At MIT, research is being conducted into how hydrogen can be produced in an environmentally friendly way. Indium and gallium are also used in this process.
Hydrogen could play an important role in the energy transition. Potential applications include zero-emission vehicle drives, but also energy generation in industry. However, hydrogen is only environmentally friendly if its production is climate-neutral. Research is being conducted at the Massachusetts Institute of Technology (MIT) into how this could be achieved in practice.
One possibility is the reaction of aluminum with water. Even at room temperature, aluminum hydroxide and hydrogen are formed. However, the reaction is slowed down by an oxygen layer that forms on the aluminum. By pretreating the metal, the MIT researchers have now been able to stop this process. They coated the aluminum with a liquid mixture of gallium and indium, which was allowed to act for several days and penetrate deep into the structure. After this treatment, the reagents continuously produced hydrogen without adding energy. Since there is no chemical reaction between the mixture and the aluminum, the valuable raw materials gallium and indium can be recovered after the reaction is complete.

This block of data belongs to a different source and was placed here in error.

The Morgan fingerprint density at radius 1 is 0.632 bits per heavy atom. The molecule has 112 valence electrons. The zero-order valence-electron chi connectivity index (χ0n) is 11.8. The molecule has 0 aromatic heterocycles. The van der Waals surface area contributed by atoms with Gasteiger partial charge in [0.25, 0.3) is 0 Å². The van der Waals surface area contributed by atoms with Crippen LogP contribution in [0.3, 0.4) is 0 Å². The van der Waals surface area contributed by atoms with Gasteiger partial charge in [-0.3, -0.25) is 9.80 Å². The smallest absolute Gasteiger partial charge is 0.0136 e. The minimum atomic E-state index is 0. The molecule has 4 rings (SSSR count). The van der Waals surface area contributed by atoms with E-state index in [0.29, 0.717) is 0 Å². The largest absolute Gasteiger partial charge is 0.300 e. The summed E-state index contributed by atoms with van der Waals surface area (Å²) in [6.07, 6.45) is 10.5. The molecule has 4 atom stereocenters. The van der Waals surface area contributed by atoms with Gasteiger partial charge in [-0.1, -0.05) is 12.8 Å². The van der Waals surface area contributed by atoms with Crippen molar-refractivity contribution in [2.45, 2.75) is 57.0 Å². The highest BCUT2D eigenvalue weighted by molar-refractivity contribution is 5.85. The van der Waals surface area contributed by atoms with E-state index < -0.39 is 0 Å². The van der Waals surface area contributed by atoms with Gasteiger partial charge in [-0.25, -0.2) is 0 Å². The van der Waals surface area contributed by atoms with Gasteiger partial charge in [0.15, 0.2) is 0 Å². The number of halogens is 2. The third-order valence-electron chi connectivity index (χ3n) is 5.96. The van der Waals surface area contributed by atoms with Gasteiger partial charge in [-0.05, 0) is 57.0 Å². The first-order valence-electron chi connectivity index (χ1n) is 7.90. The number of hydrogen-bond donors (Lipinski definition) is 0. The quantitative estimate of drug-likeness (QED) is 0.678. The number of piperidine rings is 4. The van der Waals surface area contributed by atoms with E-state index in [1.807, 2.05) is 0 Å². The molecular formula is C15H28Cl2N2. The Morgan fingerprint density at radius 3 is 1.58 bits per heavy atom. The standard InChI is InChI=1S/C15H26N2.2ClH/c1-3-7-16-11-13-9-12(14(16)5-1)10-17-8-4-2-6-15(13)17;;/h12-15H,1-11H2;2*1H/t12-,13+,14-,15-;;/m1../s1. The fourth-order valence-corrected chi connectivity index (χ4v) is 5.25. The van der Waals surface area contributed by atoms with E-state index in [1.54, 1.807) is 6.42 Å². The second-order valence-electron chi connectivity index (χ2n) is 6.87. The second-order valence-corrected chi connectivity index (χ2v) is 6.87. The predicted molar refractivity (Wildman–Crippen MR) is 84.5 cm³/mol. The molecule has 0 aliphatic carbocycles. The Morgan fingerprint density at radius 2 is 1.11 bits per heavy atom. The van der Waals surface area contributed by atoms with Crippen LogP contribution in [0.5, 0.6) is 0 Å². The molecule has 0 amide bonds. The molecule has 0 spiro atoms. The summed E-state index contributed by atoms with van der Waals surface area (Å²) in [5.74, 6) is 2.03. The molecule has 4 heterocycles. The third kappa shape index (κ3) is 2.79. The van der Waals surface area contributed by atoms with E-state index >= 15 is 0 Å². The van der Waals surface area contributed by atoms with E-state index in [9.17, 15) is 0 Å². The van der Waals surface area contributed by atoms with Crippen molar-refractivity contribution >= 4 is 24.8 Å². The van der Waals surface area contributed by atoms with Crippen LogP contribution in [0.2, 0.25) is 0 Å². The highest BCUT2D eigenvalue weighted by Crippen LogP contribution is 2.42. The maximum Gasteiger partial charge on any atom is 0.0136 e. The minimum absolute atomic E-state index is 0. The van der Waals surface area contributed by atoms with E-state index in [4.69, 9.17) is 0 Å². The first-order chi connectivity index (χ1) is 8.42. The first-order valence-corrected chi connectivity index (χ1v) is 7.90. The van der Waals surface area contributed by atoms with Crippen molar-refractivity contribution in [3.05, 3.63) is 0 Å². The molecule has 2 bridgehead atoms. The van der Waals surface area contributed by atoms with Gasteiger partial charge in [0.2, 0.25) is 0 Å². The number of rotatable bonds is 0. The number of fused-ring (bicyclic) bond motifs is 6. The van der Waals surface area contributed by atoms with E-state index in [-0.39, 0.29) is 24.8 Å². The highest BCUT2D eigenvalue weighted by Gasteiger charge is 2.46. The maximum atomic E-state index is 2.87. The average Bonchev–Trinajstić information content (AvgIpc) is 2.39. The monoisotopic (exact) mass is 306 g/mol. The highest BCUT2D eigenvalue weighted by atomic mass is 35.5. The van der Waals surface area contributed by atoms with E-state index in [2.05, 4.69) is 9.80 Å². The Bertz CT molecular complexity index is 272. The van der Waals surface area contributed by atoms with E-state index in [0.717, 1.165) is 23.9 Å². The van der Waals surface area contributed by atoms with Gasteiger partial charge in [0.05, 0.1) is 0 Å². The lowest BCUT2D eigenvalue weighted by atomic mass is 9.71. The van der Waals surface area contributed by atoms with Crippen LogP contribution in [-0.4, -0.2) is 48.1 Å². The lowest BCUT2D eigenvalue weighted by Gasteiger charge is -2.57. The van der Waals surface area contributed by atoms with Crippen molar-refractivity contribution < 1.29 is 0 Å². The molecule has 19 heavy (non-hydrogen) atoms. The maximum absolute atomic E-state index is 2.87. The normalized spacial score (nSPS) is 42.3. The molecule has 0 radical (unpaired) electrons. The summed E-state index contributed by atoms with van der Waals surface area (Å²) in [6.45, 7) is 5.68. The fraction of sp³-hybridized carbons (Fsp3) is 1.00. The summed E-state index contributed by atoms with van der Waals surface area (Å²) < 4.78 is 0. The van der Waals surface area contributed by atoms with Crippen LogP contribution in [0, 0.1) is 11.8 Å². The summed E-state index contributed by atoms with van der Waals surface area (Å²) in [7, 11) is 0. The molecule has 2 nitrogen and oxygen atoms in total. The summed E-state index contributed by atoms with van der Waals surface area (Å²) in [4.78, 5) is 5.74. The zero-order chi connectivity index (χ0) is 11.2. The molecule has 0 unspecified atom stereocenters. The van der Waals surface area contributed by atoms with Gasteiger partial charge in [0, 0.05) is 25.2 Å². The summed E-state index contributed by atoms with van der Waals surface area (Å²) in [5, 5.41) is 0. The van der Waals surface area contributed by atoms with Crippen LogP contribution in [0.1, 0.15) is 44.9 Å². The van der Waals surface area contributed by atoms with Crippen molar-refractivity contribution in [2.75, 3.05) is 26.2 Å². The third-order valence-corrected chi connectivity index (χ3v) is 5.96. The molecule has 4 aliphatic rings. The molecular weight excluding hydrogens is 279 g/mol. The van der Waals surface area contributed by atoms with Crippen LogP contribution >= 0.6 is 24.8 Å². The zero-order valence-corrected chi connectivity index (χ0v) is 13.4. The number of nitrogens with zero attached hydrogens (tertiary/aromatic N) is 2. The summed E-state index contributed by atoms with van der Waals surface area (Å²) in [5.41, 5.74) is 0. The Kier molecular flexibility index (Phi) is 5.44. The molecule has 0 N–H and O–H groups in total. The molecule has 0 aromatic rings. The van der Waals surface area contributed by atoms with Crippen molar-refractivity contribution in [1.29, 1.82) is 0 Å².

So far, researchers do not understand all the details of the reaction. But they see great potential in the technology, since hydrogen could be produced exactly where it is needed. Transport routes are thus eliminated.